Stop the spoiling

Our well-mannered dairy revolt illuminates the forgotten side of the Israeli economy – the sectors that are being left ever further behind.

william hague and mahmoud abbas_311 reuters (photo credit: POOL New / Reuters)
william hague and mahmoud abbas_311 reuters
(photo credit: POOL New / Reuters)
In private conversations in recent days with visiting European statesmen, Prime Minister Binyamin Netanyahu has said that the Palestinians are being treated by some EU member-states as a “spoiled child.” He first used this phrase on Sunday in a meeting with Bulgarian Foreign Minister Nikolai Mladenov and he repeated it during a meeting on Wednesday with Dominican Republic President Leonel Fernandez. Netanyahu’s intention was to point out that many European countries are habituating the Palestinians to believe that they can gain concessions without giving anything in return.
This was precisely the message coming out of Europe this week as Mideast Quartet – US, EU, Russia and UN – envoys prepared to meet in Brussels. As one senior Israeli official put it, the EU hopes to avert a Palestinian statehood bid at the UN in September by “giving something” significant to the Palestinians. And the party expected to appease the “spoiled child” is Israel.
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The hope among Europeans, according to this senior official, is that Israel will be pressured into agreeing to adopt US President Barack Obama’s formula of restarting negotiations using the 1949 Armistice lines as a baseline.
But the Palestinians will not be required to make any concessions to Israel – not even an elaboration of what sorts of security arrangement they are prepared to consent to under any future accord with Israel, let alone putting an end to incitement against Israel, recognizing Israel as the nation-state of the Jewish people, or abandoning the demand for a “right of return.”
In other words, the Palestinians would be rewarded for their protracted intransigence – including their refusal to so much as come to the negotiating table with Israel – and for their stubborn insistence on seeking unilateral support for statehood at the UN (in the face of opposition from the Obama administration and from many EU states, including Germany and Italy, all of which are significant donors to the Palestinian Authority). And Israel, which has consistently sought to hold direct negotiations with the Palestinians without preconditions, would be pressured into recognition of a Palestinian state along the 1949 Armistice lines before negotiations even begin.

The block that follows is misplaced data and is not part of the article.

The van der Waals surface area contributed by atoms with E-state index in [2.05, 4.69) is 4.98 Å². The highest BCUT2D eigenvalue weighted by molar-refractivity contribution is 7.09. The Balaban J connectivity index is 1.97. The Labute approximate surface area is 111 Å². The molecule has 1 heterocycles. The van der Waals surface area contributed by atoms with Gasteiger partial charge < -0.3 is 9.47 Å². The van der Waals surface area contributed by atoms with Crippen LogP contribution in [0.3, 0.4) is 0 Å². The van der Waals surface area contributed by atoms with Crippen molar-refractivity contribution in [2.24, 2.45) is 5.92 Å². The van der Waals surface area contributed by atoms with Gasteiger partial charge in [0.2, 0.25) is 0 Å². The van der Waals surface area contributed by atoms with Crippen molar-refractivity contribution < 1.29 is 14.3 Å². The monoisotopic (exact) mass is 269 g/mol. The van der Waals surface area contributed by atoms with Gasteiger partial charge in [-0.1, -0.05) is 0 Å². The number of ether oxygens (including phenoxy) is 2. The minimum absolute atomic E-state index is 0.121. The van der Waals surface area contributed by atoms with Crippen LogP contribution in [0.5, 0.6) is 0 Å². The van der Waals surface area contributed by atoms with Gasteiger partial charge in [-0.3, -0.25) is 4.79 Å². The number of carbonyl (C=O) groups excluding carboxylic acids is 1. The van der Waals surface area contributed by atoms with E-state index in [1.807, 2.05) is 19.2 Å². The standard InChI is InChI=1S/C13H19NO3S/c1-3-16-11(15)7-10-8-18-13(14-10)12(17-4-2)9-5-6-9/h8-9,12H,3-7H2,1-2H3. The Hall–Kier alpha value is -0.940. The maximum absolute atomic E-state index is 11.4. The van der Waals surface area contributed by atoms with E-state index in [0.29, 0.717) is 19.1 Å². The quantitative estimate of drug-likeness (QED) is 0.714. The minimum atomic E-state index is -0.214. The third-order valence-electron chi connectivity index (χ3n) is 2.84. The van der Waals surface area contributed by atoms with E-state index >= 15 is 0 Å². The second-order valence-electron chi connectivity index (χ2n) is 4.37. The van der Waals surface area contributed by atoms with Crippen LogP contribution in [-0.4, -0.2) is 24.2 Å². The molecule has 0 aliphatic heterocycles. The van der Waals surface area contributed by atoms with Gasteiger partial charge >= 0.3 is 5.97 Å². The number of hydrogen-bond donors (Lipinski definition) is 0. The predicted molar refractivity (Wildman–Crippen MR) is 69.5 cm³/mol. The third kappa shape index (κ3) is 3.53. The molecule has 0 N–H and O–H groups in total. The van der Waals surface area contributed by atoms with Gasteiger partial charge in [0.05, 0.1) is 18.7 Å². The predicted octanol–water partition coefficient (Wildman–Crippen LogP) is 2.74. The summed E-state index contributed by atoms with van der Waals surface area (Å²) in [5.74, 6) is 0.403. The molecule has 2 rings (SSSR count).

In the absence of the required Israeli willingness for flexibility, argue the Europeans, it will be difficult for some EU member states to resist a Palestinian demand for support at the UN for a unilateral declaration of statehood. If he were just given something, this argument continues, PA head Mahmoud Abbas would be willing to drop this unilateral gambit.
The European approach seems deeply wrong-headed.
Experience has shown that efforts to appease the Palestinians – including the US-led demand for the 10-month settlement freeze accepted by the Netanyahu government last year – are liable to encourage not fresh readiness to compromise but, rather, still more intransigence, in order to secure yet more Israeli concessions. Rather than “spoiling” them, the best thing the international community could give the Palestinians is intelligent advice against seeking unilateral measures in the UN and in favor of genuine reconciliation with Israel.
If some European countries are warning that they may be compelled to vote in favor of a unilateral Palestinian state at the UN, let their bluff be called. Do they truly believe that a non-binding vote on a state, achieved without a comprehensive peace agreement reached through negotiations and dialogue with Israel, will advance Palestinian independence, meet Israel’s legitimate security needs and bring more stability to the region? To Israel’s dismay, but also to the abiding detriment of their own aspirations for viable statehood, the Palestinians’ own leadership has yet to demonstrate that it is reconciled to Israel as the legitimate homeland of the Jewish people. It has not prepared its people for peace with Israel.
Incitement against Israel’s very legitimacy has gone on unabated. And too many Palestinians, indulged by the international community, still harbor hopes that millions of refugee descendants will one day be allowed to overwhelm Israel demographically.
“Moderate” Fatah continues to negotiate the creation of a unity government with Hamas, an anti-Semitic terrorist group bent on the destruction of Israel. And there is a genuine danger that the same Hamas will someday repeat its Gaza takeover in the West Bank.
Would it be wise under these circumstances, when instability and Islamist fervor is sweeping the region, to create a 22nd Arab state that would likely only add to this instability? Instead of spoiling the Palestinians at the expense of Israel, the Europeans should demand that they fulfill the most minimum requirement for dialogue – recognition of the Jewish state’s right to exist peacefully and thrive here.
It is the self-same requirement that those who spoke for the Palestinians 63 years ago refused to meet. Had it been acknowledged then, the Palestinians would have had their state decades ago. If they acknowledge it today, the path to their statehood would be wide open.